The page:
We looked at the top baby name rises last month, so this month let’s look at the opposite: the top drops. That is, the baby names that decreased the most in usage, percentage-wise, from one year to the next in the Social Security Administration’s data.
Here’s the format: girl names are on the left, boy names are on the right, and the percentages represent single-year slides in usage. (For example, from 1880 to 1881, usage of the girl name Clementine dropped 68% and usage of the boy name Neil dropped 76%.)
The SSA data isn’t perfect, but it does become more accurate in the late 1930s, because “many people born before 1937 never applied for a Social Security card, so their names are not included in our data” (SSA). Now, back to the list…
I’ve already written about some of the names above (click the links to see the posts) and I plan to write about a few of the others. In the meanwhile, though, feel free to beat me to it — leave a comment and let us know why you think any of these names saw dropped in usage when they did.
“Everly” is hot…”Beverly” is not. It’s a one-letter difference between fashionable and fusty.
If you’re sensitive to style, you’ll prefer Everly. It fits with today’s trends far better than Beverly does.
But if you’re someone who isn’t concerned about style, or prefers to go against style, then you may not automatically go for Everly. In fact, you may be more attracted to Beverly because it’s the choice that most modern parents would avoid.
If you’ve ever thought about intentionally giving your baby a dated name (like Debbie, Grover, Marcia, or Vernon) for the sake of uniqueness within his/her peer group — if you have no problem sacrificing style for distinctiveness — then this list is for you.
Years ago, the concept of “contrarian” baby names came up in the comments of a post about Lois. Ever since then, creating a collection of uncool/contrarian baby names has been on my to-do list.
Finally, last month, I experimented with various formulas for pulling unstylish baby names out of the SSA dataset. Keeping the great-grandparent rule in mind, I aimed for names that would have been fashionable among the grandparents of today’s babies. The names below are the best results I got.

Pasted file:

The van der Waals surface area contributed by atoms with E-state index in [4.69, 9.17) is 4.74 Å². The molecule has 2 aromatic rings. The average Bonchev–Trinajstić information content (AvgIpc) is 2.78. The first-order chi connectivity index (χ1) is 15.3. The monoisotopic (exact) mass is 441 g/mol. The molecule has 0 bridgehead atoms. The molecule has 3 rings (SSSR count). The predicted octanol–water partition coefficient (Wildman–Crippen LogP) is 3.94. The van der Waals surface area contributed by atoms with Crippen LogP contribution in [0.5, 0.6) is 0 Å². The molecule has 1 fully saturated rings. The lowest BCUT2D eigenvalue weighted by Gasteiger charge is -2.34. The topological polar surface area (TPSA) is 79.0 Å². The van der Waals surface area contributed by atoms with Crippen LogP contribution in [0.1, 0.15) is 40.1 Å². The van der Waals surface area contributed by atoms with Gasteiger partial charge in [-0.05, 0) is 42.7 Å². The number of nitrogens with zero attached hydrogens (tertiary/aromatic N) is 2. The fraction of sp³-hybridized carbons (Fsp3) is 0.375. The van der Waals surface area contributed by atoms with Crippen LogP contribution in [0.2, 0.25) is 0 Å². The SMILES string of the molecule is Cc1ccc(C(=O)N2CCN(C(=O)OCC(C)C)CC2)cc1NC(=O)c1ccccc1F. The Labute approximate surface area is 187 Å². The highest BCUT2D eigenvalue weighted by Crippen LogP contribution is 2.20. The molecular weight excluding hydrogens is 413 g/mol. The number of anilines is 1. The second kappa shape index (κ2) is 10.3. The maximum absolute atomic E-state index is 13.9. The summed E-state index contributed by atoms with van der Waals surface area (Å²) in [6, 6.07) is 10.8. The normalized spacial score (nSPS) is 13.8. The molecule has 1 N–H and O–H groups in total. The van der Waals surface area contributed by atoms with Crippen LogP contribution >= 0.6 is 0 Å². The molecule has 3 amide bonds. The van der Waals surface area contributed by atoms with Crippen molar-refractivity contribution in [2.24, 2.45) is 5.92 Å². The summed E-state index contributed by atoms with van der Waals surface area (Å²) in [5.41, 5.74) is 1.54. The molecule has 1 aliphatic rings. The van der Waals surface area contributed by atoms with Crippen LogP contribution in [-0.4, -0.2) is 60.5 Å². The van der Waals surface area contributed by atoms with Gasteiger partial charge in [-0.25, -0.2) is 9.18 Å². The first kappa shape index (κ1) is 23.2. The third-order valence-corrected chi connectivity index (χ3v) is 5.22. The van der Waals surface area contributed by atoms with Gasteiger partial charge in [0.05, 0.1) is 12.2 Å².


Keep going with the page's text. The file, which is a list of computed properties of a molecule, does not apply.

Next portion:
Most of us are probably not familiar with the name “Wendell Willkie,” but a number of babies were named Wendell, Willkie, or both in the early 1940s.
They were named in honor of politician Wendell Lewis Willkie, the liberal Republican who ran against Franklin Delano Roosevelt in the 1940 presidential election.
“His rise to political prominence was meteoric. Willkie astonishingly outstripped early favorite Thomas Dewey for the Republican candidacy and pulled more than 22 million votes in his bid to unseat FDR.”
Willkie may have lost the race, but he gained a number of namesakes:
Here are some Wendell Willkie namesakes that made the news:
Wendell Willkie Wiener, born in late June, 1940, to Mr. and Mrs. Bernard B. Wiener of Washington. “Wiener said he had been a Democrat but had decided to “switch over to Mr. Willkie–not the Republican party, just Mr. Willkie.””
Wendell Delano Barovich and Franklin Willkie Barovich, twins, born in mid-1940 to Mr. and Mrs. Vas Barovich of Wilkes-Barre, Pennsylvania. “Mrs. Barovich is a Republican and her husband a loyal Democrat. She insisted that the baby be named Wendell Willkie if it happened to be a boy. Mr. Barovich was equally determined that it be named for the President.” They had twins, so they compromised.
Wendy Cuttita, Louise Cuttita and Willkie Cuttita, triplets (two girls and a boy) born on November 4, 1940 (election eve) to Mr. and Mrs. Carl Cuttita of New York City.
Willkie ended up becoming one of Roosevelt’s most unlikely allies, and he traveled around the world as FDR’s personal representative. Willkie wrote about these travels in his bestselling book One World (1943). The next year, at the age of 52, he died of a heart attack.
“Happy Compromise.” Palm Beach Post 13 Aug. 1940: 4.
If your due date is December 21, why not commemorate the date with an end of the world-inspired baby name?
No, I’m not suggesting you go with something ridiculous like Armageddon or Apocalypse. (Though I have seen both used as names. Examples: Rev. Armageddon James Margerum, born in England in 1833, and Ulysses Apocalypse Johnson, born in California in 1992.)
Instead, try a name with a less obvious EotW connection. Perhaps one of these:
Maya – the Mesoamerican Long Count calendar is most commonly associated with the Maya
Jeremiah – ending sounds like Maya
Nehemiah – ending sounds like Maya
Deedee – short for doomsday
Ann – short for annihilation
Catherine – inspired by cataclysm
Arma – short for armageddon
Armand – inspired by armageddon
Armando – inspired by armageddon
Gideon – inspired by armageddon
Don – inspired by armageddon
Or try one of the dozens of names that happen to contain the word end (short for end of the world, of course).
A reader named Laurie is trying to find a name for her baby boy:
I am white, my boyfriend is black. […] The problem is he does not want a “ghetto” baby name, but I don’t want a plain old “Matt or Jeff” name. He seems to be stuck on the name Martell but it reminds me of the name Martin…I hate it. He has now said he wants the name to end in -tell, as in “Dontell” (his brother). I am not creative enough to think of any names that end in -tell, please help me.
I couldn’t come up with many -tell names, either. But there are plenty of names that end with an L-sound, such as: